Malcolm Bradbury taught Ian McEwan and his UEA writing classes became legendary. But this former pupil isn't so sure that Malcolm was worth the moneyby Philip MacCann / March 20, 2001 / Leave a comment
Published in March 2001 issue of Prospect Magazine
Someone once told me that Malcolm Bradbury was famous: he had taught Ian McEwan “how to write.” It had all happened amid the eerie, wind-swept Lasdun concrete of the University of East Anglia on its pilot MA in creative writing during 1970-71. McEwan was the only student. In the decade following his literary apprenticeship McEwan knocked off his first novella, The Cement Garden, which I believe to be one of the most achieved ever written, a rare masterpiece of literary art. A pure, simple, quiet sculpture of words, profoundly poetic; it blew my socks off.
I applied for the course in 1989 without a second thought. I was flattered to be accepted. Tuition fees were not slight and the whole adventure would cost me about ?4,000 (which 12 years later still feels steep). But, like many alumni before me, I was captured by the legend. I remember my first seminar, settling into a luxurious leather swivelling chair in the Arthur Miller Centre (a classroom). Malcolm looked older than his dust jacket photo, now an elderly schoolboy giggling into a pipe. Before we buckled down to “learn how to write,” photocopies were distributed of a Guardian feature about the famous course and its new arrivals-us!-written by one of the previous year’s graduates.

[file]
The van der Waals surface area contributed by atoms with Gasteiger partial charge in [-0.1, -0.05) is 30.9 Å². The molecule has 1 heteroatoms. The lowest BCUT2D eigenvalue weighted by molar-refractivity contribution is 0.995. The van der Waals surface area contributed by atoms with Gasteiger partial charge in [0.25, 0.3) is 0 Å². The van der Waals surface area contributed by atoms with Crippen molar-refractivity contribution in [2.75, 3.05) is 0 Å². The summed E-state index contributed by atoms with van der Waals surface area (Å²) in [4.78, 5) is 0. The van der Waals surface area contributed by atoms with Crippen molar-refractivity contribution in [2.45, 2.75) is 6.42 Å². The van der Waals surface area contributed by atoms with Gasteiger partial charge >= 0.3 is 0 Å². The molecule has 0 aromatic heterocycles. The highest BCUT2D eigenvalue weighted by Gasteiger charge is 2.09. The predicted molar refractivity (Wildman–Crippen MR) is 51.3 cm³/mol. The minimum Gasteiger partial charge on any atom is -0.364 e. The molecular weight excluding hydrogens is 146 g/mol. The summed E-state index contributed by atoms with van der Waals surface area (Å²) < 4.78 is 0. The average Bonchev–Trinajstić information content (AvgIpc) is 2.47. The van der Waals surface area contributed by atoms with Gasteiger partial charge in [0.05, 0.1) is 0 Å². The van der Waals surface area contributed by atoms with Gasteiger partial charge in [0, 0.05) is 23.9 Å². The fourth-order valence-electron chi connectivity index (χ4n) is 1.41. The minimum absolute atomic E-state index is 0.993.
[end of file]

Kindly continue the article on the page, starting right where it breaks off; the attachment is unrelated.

What was I expecting? Not more English literature, please!-themes, imagery, character analysis. Certainly more than the advice you read in Teach Yourself Creative Writing handbooks-or pick up from correspondence courses or evening classes. In fact, I expected substantial coaching, something on a par with the regimes of Rada or a great art school in Paris. A gruelling programme covering essential craft, the kind of experience John Gardner imparted to the young Raymond Carver. That “certain aspects of writing can be taught shouldn’t come as a surprise to any person seriously interested in education or the creative act,” Carver wrote in defence of such creative writing courses. He went on to describe how Gardner corrected…